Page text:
I'll be away for a while, friends. Away and unplugged. Please take very good care of your precious selves.

March 16, 2015

A Meaningful Thank You

Some years ago I spent time in New York City. One morning, I waited in a busy Starbucks while my latte was made. People rushed in and people rushed out. When the barista called my name, she quickly moved to another task. I paused and said clearly, "thank you very much." Her head shot up and she smiled, as if these words were a rare gift.

Based on this experience, I formed a new practice: look service people in the eye; really see them and genuinely thank them. It takes mere seconds, yet generates gratitude and well-being. When I pause to give a genuine thank-you, I pause to see and appreciate my life.

This process naturally extends to co-workers, neighbors, friends, and loved ones. We often say "thank you," but not in a meaningful way. The words are rushed or mumbled or automatic. Yet we can turn thank-yous into mindfulness practice. Each thank-you is a deep pause--a time to re-connect with ourselves and each other. This happens when we make space in our hearts and minds; space to feel the gratitude and to share the gratitude. It requires very little time, yet that time is meaningful. The thank-you lingers in a beautiful way.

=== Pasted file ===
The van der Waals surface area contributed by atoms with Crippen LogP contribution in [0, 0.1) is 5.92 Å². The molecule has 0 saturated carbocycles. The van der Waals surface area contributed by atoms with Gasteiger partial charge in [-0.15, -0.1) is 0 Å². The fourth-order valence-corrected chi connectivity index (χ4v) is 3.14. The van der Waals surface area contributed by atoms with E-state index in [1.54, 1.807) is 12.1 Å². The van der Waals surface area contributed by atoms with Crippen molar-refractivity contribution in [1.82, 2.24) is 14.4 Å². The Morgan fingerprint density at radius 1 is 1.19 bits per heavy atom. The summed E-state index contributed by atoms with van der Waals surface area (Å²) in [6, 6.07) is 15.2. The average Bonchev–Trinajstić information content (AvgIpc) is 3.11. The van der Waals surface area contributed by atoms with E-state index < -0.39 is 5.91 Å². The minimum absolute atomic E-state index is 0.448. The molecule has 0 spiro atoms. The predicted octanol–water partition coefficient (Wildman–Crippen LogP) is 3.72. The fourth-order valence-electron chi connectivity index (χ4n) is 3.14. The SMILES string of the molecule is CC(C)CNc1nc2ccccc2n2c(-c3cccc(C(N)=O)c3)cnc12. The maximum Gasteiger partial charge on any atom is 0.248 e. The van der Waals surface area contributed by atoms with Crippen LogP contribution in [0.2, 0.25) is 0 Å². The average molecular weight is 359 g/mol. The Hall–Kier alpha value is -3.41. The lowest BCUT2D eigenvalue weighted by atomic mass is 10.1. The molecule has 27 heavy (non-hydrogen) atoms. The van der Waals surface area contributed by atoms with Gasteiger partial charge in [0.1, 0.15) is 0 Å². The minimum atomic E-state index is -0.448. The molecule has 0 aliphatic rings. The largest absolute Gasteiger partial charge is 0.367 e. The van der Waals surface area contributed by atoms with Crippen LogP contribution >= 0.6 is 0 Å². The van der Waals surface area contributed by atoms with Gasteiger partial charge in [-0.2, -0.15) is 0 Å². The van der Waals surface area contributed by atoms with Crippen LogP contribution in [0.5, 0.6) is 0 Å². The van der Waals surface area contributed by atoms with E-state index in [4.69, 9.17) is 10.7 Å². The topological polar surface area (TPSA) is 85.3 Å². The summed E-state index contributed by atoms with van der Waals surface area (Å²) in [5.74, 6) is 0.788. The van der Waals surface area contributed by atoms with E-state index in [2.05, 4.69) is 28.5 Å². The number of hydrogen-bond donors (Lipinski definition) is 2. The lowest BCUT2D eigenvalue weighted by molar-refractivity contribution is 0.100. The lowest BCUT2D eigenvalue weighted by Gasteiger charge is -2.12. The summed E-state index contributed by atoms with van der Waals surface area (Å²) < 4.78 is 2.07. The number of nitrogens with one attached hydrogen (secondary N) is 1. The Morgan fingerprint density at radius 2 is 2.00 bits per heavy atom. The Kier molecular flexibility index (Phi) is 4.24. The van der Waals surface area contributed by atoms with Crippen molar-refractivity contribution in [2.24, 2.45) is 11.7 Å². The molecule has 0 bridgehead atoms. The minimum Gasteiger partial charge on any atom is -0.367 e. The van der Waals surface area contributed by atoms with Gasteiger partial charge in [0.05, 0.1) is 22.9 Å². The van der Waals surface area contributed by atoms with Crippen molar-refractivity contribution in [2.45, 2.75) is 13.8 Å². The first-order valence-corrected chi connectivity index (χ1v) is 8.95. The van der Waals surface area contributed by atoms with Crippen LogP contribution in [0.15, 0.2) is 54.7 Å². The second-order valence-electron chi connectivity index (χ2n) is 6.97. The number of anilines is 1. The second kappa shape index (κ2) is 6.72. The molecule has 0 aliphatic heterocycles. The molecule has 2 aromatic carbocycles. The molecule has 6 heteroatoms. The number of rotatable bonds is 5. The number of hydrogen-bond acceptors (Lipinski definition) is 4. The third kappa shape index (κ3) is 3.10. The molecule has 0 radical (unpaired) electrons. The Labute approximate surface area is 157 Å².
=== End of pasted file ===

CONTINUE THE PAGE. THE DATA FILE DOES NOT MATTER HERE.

March 13, 2015

Honest Yet Gentle, Bold Yet Patient

When I teach meditation, I describe the practice as honest yet gentle. We must take an honest look at ourselves, not turning away from difficult emotions or painful habits. We must also be gentle, returning again and again--with tenderness--to the present moment. If we bring only honesty, meditation becomes another way to criticize ourselves. If we bring only gentleness, we never see the truth of our experience.